The Greatest Athlete Who Ever Lived

"I'd do it all the same . . . except I'd go faster on a few jumps."

Evel Knievel, (The Evel Knievel Museum)

I have a very distinct memory of the 70s and it is of Evel Knievel jumping over a series of cars, trucks or buses. It's an amalgam of a few episodes of ABC's Wide World of Sports, watched with my Father, in the basement of the house I grew up in. There's Evel being interviewed by Frank Gifford wearing that red, white and blue jumpsuit, becaped and holding a walking stick like it was a German field marshal's baton (Evel that is, the "Giffer" is wearing that garish ABC Sports blazer that could only be worn in the 70s). Evel would speak of his love of country, motorcycles, and himself. There was no apprehension in his voice or disposition . . .  the man had no fear. 

He would then mount his red, white and blue Harley-Davidson and ride back and forth in front of the soon to be (or not) jumped cars, trucks, or buses. It all occurred at some Midwest venue, like the Ottawa County Fairgrounds, or some other wholesome sounding all-American location. Evel would then pop a wheelie or two, before conducting a mock jump, stopping at the very edge of the ramp and overlooking the site of soon be glory or another broken bone(s). Then he'd back down the ramp, drive away from the camera, turn around and then after a moment of solitude (and I'm sure prayer) he would hit the throttle and . . .  

So when I was visiting Topeka, KS I knew I had to attend the Evel Knievel Museum, before it moved to Las Vegas in the new year. I just had to go, as Evel was truly one of kind and I made a promise to myself many years ago never to visit Vegas again. Today when young folk speak of Tom Brady, LeBron James, or Shohei Ohtani, as the GOAT, I just smile and say to myself (or my long suffering wife), "they don't know what great is." When Messrs. Brady or James, or Ohtani-san left the locker room, they may have felt a little nervous, but I'm quite sure they did not fear for their life. Quite simply there is Evel Knievel and every other athlete who ever lived.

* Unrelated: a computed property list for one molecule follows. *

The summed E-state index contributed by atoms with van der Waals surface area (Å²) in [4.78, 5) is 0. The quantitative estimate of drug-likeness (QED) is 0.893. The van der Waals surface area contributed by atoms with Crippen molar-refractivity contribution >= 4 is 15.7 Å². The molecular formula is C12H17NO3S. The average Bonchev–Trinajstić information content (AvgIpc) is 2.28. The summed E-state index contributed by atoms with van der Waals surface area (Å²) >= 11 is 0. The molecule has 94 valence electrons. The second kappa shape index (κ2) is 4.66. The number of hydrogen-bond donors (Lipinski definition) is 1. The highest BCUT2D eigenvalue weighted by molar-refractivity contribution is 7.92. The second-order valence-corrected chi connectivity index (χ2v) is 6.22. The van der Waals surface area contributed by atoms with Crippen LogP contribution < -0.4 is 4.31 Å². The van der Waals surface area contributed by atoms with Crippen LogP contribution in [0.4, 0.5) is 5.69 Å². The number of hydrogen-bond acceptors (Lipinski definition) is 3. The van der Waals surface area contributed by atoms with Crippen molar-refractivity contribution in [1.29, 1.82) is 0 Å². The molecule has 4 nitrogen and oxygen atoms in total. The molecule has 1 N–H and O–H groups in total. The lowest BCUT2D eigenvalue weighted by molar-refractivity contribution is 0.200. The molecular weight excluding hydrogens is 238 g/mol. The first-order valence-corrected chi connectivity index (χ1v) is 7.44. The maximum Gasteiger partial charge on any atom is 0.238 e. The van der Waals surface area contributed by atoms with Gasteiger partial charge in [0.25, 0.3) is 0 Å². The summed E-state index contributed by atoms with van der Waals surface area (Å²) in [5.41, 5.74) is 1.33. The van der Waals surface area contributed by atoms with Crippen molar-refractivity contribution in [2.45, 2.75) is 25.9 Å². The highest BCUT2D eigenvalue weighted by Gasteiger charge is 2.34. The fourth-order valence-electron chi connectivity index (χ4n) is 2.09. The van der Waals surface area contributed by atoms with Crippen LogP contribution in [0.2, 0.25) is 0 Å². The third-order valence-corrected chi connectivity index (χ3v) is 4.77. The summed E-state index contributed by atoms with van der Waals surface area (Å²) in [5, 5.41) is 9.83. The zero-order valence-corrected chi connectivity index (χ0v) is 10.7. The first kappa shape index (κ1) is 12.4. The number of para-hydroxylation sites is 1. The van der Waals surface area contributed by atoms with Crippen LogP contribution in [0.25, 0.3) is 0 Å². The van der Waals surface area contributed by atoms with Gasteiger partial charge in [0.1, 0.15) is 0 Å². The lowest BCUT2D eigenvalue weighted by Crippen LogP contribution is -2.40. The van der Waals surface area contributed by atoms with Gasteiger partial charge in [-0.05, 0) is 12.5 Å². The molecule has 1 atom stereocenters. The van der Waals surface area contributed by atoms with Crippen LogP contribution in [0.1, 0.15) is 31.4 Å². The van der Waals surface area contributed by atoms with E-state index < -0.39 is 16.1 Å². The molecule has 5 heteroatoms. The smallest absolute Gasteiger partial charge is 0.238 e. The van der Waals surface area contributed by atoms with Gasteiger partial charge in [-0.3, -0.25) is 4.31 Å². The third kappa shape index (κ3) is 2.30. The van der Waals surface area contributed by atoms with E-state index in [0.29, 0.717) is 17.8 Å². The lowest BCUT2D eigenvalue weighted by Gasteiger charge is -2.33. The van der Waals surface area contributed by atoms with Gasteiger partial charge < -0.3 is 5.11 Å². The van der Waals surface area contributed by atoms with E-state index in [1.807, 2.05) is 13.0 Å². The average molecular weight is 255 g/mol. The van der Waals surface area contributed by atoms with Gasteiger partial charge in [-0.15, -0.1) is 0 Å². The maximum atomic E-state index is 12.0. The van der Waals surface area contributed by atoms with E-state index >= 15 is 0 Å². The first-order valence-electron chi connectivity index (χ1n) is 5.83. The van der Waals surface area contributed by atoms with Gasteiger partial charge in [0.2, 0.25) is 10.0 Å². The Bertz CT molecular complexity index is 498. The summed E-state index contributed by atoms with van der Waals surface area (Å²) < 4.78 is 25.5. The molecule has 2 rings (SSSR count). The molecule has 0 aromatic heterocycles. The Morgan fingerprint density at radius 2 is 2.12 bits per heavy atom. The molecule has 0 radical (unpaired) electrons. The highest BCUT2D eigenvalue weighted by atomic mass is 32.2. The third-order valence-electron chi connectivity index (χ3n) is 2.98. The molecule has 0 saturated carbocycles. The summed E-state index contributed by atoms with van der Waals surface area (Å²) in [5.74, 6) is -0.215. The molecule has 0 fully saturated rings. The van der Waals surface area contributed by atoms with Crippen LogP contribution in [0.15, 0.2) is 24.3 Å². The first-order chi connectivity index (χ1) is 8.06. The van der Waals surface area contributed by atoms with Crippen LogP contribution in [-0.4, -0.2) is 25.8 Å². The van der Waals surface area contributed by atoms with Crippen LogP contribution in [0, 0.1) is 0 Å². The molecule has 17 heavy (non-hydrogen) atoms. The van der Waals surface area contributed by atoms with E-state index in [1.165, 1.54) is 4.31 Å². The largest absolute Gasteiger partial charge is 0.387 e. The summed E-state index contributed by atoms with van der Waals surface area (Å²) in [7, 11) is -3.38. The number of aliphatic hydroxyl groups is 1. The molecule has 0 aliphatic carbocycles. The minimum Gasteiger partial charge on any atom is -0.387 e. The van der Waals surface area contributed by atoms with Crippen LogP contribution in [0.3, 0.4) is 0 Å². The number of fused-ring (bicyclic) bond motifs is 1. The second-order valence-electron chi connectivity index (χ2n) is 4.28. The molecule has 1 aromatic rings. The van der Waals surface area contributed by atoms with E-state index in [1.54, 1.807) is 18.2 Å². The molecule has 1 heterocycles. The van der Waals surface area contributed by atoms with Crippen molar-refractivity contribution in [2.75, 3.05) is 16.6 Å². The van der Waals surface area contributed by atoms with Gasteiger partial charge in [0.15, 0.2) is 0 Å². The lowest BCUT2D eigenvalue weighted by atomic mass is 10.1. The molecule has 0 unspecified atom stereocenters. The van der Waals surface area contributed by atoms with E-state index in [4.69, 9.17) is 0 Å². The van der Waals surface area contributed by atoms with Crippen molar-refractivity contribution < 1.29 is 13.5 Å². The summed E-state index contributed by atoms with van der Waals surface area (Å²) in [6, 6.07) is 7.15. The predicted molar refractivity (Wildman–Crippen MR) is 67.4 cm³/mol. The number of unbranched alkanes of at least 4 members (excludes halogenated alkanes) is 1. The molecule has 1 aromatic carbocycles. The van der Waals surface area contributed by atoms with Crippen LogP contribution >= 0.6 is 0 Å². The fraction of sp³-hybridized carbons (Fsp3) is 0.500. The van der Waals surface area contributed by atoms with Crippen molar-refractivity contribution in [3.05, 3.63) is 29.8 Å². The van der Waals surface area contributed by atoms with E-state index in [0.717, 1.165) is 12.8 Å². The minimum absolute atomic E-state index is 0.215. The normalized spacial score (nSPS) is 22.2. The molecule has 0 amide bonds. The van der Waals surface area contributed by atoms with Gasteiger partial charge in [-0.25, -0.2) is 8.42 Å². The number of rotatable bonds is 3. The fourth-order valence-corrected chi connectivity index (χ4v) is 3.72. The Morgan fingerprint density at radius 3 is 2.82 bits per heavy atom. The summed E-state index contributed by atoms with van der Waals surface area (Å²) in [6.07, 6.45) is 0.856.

Evel used the same wood ramp for all his jumps. Maybe he felt is was a good luck charm, that he knew they could be trusted or "hey, what's the worst that can happen?" So when I realized that I could sit on a Harley that sat on the very same ramp Evel used to jump the Fountains at Caesar Palace, I knew what needed to done. 

Even though it cost me an extra fiver (Evel would have been proud),  the next thing I knew I was participating in a virtual experience that recreated a jump by one of his imitators. I must admit I was a little disappointed that I didn't get to wear a cape, carry a baton, or pop a wheelie, but hey, at least I was assured of survival. 

As I contemplated my virtual jump of a rather unreasonable number of trucks and/or cars, I thought about how my right big toe was a little achy, my left knee clicked, a few other assorted aches and pains and how they all paled in comparison to Evel's 433 broken bones and I'm sure chronic whole body arthritis (there is a whole display referencing his medical history¹ and the "medicine" that was prescribed²).  I thought to myself "We're all just a bunch of pussies . . . unworthy . . . as  none of us could hold the bottle of Wild Turkey that Evel drank from before each jump!" Then I hit the throttle and . . .   

To be honest though, the virtual ride was all a bunch of nonsense not worthy of the man or more importantly my money. 

 On the Ramp to Glory (Knievel on Left)

The balance of the museum was outstanding, chock a block full of Evel memorabilia, paraphernalia, motorcycles, medical charts, action figures, lunch boxes, and leather jumpsuits (literally). There is even a theater where you can watch trailers of the movie Viva Knievel³.  

They launched The Greatest Athlete Who Ever Lived to immortality and then were just left in a field . . in Montana!

I have another 70s memory amalgam and it involves playing with my toy Evel Knievel Stunt Cycle with my friend Steve. We would build a ramp for Evel to jump matchbox cars, dirt holes, and Barbies. And if that wasn't enough for poor Evel, we would set  it on fire. Those were the days - we didn't know how good we had it. 

They even got the shag carpeting right!

The Skycycle X-2 that Evel Knievel used to almost traverse the Snake River on Aug 25, 1974

Oct 10, 2023


¹ Although complicated, the health insurance issues that this country faces today are not new, as even Evel found obtaining health insurance problematic back in the 70s.  As did he did life, auto, dental, and possibly mortgage insurance.  

² Apparently it also took a toll on his prostate, as at one point Evel was taking Flomax Caps "1 capsule twice a day."

³ Viva Knievel was a 1977 action film starring Lauren Hutton, Gene Kelly and Leslie Nielsen. While it cannot be documented, I'm quite sure Mr. Kelly agreed to co-star in this cinema masterpiece  due to a large upfront payment. 

Theodore Roosevelt was a Republican . . . Nobody ever heard of it until I came along. 

"Far better is it to dare mighty things, to win glorious triumphs, even though checkered by failure... than to rank with those poor spirits who neither enjoy nor suffer much, because they live in a gray twilight that knows not victory nor defeat."

Theodore Roosevelt (10 April 1899)

Random Museum Attendee Just Showing Off